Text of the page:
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post #17 of 30 Old 03-13-2014, 12:37 AM
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Daniel--I'm not sure that's true. Unless I'm not understanding what you're saying? What about verbal cues?

The sensitivity of the internet baffles me.
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post #18 of 30 Old 03-13-2014, 01:08 AM
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Verbal cues are fine, and can be quite effective. I guess I was taking her to mean people who "talk" to horses. People talk for their own benefit. They are either self soothing, or explaining to an imagined, or real audience, but either way it's of no concern or benefit for the horse. Not good. Not bad. Not important either way. If you like to talk you way through things, fine. Just don't talk yourself into believing that it helps the horse. That being said, if talking keeps you calmer or more focused, then your perceived state will benefit the horse, but again, it's because of how it affects you, not the horse.
Here's a good video on the topic.
https://www.youtube.com/watch?v=0v-mvgEt6MQ

Everyone knows the the natural language of the horse is Portuguese anyways, so unless you're in Portugal or Brazil, it's just a waste...
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post #19 of 30 Old 03-13-2014, 01:23 AM
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If you want to learn how to be effective in your communication with horses, the best teacher is horses themselves. People tend to really want all of this stuff to be super gentle and smooth, but in reality the language of horses is not a vocal one at all, and it is absolutely full of threats and violence.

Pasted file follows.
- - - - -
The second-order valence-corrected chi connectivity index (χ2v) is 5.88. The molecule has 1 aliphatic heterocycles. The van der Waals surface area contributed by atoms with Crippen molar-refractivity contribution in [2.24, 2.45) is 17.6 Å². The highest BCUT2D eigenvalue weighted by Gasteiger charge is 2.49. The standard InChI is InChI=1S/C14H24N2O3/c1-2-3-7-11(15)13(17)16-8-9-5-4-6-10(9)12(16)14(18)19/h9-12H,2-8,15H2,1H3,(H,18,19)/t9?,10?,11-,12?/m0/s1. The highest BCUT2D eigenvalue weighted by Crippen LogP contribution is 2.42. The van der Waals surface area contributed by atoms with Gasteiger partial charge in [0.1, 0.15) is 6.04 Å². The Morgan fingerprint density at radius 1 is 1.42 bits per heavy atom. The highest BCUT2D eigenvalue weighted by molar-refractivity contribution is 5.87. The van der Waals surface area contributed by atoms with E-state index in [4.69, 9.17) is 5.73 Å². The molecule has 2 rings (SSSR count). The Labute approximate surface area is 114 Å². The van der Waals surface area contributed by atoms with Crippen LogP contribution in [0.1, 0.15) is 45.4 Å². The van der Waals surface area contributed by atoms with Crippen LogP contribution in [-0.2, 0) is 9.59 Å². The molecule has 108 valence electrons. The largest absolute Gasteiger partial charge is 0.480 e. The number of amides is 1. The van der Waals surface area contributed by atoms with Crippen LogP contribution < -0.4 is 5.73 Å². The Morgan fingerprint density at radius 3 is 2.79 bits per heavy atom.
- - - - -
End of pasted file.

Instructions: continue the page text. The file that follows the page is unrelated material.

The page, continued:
If you don't believe me, let's put ten unfamiliar horses in a nice safe enclosed arena and place one bucket of feed in the center, and we'll come back tomorrow and check on them. You and I both know that they would have less hair on them tomorrow than when we turned them loose. THAT is the language of the horse.
Not that I am suggesting that we need to beat on our horses to get things done. Merely that we be realistic about what horses really are. I don't ride unicorns, I ride real horses.
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post #20 of 30 Old 03-13-2014, 02:19 PM
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Daniel--How is the natural language of the horse Portuguese? If horses had any aptitude to actually learn language, it would be regional. It would be no different than any other animal, or human. No different than how German Shepherds are taught German commands in Academies, but can learn and respond just as well to English commands depending on where they are taught.

I also don't think it's unreasonable to believe that the sound of a familiar voice can soothe a horse. If it is of no consequence, why do they 'listen' at all?

I feel this is all pretty off topic anyway, since the question retained to a trainer speaking to a student, not a horse.

The sensitivity of the internet baffles me.